And at that time I was trying to come to terms with this abuse that was still under my skin. I shooed it away because I hated admitting that it still had an effect on me – his words, his touch finding points to echo off of in my current life, even in you. None of me wanted to remember. In my mind, it was so long ago and I reasoned I should have moved on by now. But I’ve come to understand that healing from anything, even just verbal abuse, can take years and years. Shutting you out was my way of separating you from that part of my history. I’m glad that you have given me the room and the time to work through this facet of my life.
And then there’s the medication bit you mentioned. When I was first diagnosed, I was told, more or less, that a pill would cure me. I know now that that’s pure hogwash. But what a beautiful dream that would be! And I think it’s something I clung onto for so long because I really didn’t want to work through my thoughts and emotions. I especially didn’t want to work with my body. I had just gotten out of a sexually abusive relationship. A lot of darkness and anger lingered.
Working through my thoughts and emotions meant that I had to delve into my own personal underworld – and I know I tend to overuse that metaphor, but it’s the best one out there, and quite apt. When I began dating you, I just wanted a new life – a life without skin picking, or anger or hurt.
But no one gets a brand new start. No one (or, at least, very few people) can take a pill to demolish their demons. But now I see all these brave bloggers countering their darkest fears through writing and this social network world instead, and I think it’s great. I think the internet serves as a community tool that really connects us as human beings, simply because we don’t have to pretend to be someone we’re not. We don’t have to put on a face for the world. We can write and vent and the world will not stop and stare as much as it will empathize.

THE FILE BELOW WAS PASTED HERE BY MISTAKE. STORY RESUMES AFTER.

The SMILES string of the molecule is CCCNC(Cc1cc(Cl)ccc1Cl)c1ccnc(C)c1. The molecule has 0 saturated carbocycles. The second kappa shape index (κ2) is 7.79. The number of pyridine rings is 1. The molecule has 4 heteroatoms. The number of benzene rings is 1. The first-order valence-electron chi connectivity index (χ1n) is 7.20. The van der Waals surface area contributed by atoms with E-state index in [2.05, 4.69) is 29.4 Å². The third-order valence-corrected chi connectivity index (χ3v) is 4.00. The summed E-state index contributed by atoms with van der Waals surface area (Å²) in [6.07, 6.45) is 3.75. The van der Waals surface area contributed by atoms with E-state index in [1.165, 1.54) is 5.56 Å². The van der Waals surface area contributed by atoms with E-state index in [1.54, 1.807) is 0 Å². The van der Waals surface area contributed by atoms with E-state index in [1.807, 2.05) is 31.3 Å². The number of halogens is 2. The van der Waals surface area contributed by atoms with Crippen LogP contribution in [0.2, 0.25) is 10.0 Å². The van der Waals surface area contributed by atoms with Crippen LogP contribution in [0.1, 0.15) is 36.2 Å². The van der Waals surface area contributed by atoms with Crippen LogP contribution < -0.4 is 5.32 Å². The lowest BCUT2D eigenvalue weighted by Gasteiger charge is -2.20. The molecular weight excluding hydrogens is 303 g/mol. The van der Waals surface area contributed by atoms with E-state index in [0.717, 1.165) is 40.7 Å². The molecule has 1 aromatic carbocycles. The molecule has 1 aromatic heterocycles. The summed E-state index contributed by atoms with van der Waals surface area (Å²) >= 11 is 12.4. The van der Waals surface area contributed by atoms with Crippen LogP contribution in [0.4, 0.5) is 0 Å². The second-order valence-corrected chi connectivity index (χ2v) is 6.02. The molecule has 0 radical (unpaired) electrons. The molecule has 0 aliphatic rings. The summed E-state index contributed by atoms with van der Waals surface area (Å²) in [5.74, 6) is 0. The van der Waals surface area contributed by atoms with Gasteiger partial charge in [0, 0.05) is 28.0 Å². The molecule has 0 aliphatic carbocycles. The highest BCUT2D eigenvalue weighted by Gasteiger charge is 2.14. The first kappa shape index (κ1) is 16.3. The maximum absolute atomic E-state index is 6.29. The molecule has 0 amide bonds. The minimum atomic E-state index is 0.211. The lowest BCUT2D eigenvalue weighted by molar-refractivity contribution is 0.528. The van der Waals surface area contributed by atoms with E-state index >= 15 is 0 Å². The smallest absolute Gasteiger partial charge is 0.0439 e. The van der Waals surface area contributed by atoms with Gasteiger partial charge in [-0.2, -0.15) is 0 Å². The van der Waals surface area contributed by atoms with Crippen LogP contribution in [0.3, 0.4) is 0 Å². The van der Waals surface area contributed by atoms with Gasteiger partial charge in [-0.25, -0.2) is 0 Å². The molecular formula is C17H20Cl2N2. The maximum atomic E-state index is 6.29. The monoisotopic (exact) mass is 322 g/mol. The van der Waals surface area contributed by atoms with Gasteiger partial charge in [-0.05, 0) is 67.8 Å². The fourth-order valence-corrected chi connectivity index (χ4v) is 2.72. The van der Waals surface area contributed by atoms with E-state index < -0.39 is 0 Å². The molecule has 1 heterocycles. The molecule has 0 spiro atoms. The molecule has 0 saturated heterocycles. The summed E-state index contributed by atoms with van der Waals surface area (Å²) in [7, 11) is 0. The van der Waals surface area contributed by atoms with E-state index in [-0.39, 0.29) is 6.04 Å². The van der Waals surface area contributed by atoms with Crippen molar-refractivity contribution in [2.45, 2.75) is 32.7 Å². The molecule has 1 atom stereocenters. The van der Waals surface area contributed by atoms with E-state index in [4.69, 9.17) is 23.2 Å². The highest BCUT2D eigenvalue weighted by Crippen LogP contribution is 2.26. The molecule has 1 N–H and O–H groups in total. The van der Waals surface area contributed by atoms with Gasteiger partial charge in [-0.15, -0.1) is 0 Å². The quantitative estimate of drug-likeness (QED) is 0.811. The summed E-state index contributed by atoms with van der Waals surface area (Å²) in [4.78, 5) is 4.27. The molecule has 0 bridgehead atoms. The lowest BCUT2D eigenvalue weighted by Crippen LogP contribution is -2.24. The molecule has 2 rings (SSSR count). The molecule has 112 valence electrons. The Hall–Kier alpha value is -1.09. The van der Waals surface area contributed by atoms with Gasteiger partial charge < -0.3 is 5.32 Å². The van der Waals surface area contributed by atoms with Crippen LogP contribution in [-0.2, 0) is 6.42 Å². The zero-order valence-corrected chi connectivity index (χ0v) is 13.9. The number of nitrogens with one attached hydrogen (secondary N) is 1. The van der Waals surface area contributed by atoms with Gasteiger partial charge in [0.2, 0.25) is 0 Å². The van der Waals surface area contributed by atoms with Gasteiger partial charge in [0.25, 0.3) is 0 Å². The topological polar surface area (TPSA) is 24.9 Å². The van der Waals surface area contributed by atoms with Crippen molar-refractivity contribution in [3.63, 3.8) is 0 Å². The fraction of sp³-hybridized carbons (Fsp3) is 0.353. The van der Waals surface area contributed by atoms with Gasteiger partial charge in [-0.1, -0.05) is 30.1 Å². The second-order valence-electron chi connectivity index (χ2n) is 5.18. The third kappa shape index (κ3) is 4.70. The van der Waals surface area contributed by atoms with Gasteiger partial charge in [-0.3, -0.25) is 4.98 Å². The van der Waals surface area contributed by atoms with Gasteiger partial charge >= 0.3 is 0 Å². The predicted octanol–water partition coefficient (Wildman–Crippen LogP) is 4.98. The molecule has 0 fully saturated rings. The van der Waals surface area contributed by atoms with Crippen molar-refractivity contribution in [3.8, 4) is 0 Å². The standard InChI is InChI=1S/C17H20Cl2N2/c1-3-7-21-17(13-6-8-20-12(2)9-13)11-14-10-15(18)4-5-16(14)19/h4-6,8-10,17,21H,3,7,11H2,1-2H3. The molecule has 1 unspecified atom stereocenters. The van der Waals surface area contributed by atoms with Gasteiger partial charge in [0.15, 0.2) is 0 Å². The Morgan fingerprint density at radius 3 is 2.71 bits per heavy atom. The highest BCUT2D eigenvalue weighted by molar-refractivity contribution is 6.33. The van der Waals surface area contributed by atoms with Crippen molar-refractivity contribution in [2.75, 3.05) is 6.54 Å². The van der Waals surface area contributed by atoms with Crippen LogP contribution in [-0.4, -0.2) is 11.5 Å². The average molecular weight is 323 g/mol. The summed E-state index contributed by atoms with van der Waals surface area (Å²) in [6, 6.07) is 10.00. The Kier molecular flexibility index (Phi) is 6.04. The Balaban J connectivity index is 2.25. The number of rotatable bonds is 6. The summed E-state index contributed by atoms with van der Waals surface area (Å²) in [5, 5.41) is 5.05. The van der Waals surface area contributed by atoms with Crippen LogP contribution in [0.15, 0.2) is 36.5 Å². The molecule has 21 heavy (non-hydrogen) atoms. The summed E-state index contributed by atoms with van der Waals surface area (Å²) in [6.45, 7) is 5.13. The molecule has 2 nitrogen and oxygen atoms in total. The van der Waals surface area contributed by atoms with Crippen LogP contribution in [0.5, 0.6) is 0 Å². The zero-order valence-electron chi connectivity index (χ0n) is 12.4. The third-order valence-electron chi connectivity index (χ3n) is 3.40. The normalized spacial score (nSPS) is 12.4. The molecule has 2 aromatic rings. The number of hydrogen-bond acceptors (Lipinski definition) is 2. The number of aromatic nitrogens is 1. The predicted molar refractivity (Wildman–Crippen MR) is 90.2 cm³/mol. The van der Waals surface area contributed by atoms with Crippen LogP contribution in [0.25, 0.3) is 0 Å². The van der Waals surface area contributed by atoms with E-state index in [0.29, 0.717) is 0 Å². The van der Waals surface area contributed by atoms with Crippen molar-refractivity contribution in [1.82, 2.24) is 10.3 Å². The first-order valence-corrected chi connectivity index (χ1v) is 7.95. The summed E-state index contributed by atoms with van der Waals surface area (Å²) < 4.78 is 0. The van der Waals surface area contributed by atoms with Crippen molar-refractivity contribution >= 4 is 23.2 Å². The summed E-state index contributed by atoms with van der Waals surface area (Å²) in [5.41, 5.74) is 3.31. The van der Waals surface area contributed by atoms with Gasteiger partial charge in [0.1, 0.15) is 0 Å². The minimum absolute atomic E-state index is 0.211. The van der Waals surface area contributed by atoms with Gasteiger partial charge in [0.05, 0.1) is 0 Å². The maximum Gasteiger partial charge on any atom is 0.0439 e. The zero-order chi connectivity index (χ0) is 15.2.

Eugene: Not to interrupt you, but the way you said, “work through my thoughts and emotions” was exactly what I was getting at before. It is really difficult to undertake a journey like that, and the easy solution that is backed by doctors and scientists and research doesn’t involve months or possibly even years of painful introspection. So it’s more appealing to people.
Veva: I agree. And to add to what you said, I definitely think emotion is missing from Western medicine. I’ve been studying healing on the soul level, as you know, and it sounds really new-age-y and silly when you put it like that – soul healing – but really, what else is there? Our bodies and emotions are fragile. We are sensitive. We break and hurt and scar. Stress raises blood pressure, forced sex caused UTI’s.